Martin Fowler August 13, 2014
Interview with Sam Newman on micro services
The goto conference asked me to interview Sam Newman’s book “monoliths to microservices”. This becomes a general discussion about microservices and when to use them. Sam believes that their three main reasons are independent deployability, data isolation and reflecting organizational structure. I’m more skeptical about the first one, but I think data and people are complex parts of software development.
Martin Fowler September 4, 2020
the microservice architecture is quite new, but I’m lucky that we’ve been working with them at ThoughtWorks since it first appeared. The best description of how to best work with them is Sam Newman’s Book Building microservices, which he wrote based on our experience and other published experience.
Testing strategy in microservice architecture
In the past few years, service-based architecture has shifted to smaller and more centralized “micro” services. This approach has many advantages, such as the ability to deploy, extend and maintain each component independently, and parallelize development among multiple teams. However, once these additional network partitions are introduced, the testing strategy applied to monolithic process applications needs to be reconsidered. Here, we plan to discuss ways to manage the additional testing complexity of multiple independently deployable components and how to keep testing and application correct when multiple teams act as guardians of different services.
Toby Clemson November 18, 2014
How to decompose a single application into micro services
As the overall system becomes too large to handle, many enterprises tend to decompose it into micro service architecture style. It’s a worthwhile journey, but it’s not easy. We have learned that to do this, we need to start with simple services, and then provide services based on vertical functions that are important to the business and change frequently. These services should be large at first, and it is best not to rely on the rest as a whole. We should ensure that every step of the migration represents an atomic improvement of the entire architecture.
Zhamak dehghani April 24, 2018
Micro front end
The front-end development is very difficult. It becomes more difficult to expand front-end development so that many teams can deal with large and complex products at the same time. In this article, we will describe a recent trend to split the front-end into many smaller and easier to manage parts, and how this architecture can improve the efficiency of the front-end code team. In addition to discussing various benefits and costs, we will also introduce some available implementation options and delve into a complete example application that demonstrates the technology.
Cam Jackson June 19, 2019
How to extract data rich services from the whole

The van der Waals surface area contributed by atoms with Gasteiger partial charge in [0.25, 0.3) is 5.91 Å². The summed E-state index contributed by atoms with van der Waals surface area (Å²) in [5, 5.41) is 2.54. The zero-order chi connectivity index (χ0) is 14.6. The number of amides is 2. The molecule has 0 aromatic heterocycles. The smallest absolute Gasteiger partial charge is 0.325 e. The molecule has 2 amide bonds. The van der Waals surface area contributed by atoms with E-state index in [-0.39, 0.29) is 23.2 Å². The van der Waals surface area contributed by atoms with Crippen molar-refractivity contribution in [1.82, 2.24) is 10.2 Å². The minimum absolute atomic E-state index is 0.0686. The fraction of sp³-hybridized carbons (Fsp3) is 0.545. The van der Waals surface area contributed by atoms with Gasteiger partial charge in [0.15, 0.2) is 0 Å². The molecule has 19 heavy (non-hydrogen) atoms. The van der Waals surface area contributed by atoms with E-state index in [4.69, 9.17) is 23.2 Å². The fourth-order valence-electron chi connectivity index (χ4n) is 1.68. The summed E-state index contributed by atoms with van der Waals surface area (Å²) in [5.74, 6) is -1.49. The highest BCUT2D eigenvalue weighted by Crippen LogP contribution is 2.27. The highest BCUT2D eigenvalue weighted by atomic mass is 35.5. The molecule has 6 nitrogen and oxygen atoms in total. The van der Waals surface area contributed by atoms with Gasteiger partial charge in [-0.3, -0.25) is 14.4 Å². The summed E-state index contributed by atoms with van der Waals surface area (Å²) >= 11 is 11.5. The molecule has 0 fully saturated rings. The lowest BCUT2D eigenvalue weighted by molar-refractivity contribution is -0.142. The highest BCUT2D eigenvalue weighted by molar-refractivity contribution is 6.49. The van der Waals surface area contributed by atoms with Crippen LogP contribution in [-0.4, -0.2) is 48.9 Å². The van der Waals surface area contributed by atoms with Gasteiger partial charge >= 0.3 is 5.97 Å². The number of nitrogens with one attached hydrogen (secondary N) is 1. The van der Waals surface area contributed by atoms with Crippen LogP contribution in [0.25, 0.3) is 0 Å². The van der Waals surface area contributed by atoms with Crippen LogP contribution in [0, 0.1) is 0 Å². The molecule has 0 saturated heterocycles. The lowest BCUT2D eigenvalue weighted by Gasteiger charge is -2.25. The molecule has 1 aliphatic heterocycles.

When splitting a monolithic server into smaller services, the most difficult part is actually splitting the data that exists in the monolithic database. To extract data rich services, it is useful to follow a series of steps to always keep a single write copy of the data. These steps are first logically separated in the existing whole: the service behavior is divided into separate modules, and then the data is divided into separate tables. These elements can be moved to the new autonomous service respectively.
Prafur todkar August 30, 2018
Infrastructure is code
Infrastructure, that is, code, is a method of defining computing and network infrastructure through source code, which can then be treated as any software system. Such code can be kept in source control to allow auditable and replicable builds, services from test practices, and complete specifications for continuous delivery. Over the past decade, this approach has been used to deal with the growing cloud computing platform and will become the next major method to deal with computing infrastructure.
Martin Fowler March 1, 2016
Agile software development breaks some isolated islands between requirements analysis, testing and development. Deployment, operation and maintenance are other activities that are similarly separated from the rest of the software development process. The Devops campaign aims to eliminate these islands and encourage collaboration between development and operations.
Rouan wilsenach July 9, 2015
For the software system, it is usually to call the software running in different processes remotely, which may be on different computers in the network. One of the biggest differences between in memory calls and remote calls is that remote calls may fail or hang without a response until a timeout limit is reached. To make matters worse, if you have many callers on unresponsive vendors, you may run out of critical resources, resulting in cascading failures between multiple systems. Michael nygard popularized the circuit breaker mode in his excellent book release it to prevent this disastrous chain reaction. The basic principle of fuse is very simple. Wrap the protected function call in a fuse object that monitors for faults. Once the fault reaches a certain threshold, the fuse will trip and all further fuse calls will return an error without making a protected call at all. Usually, if the fuse trips, you also need some kind of monitor alarm.
Martin Fowler March 2014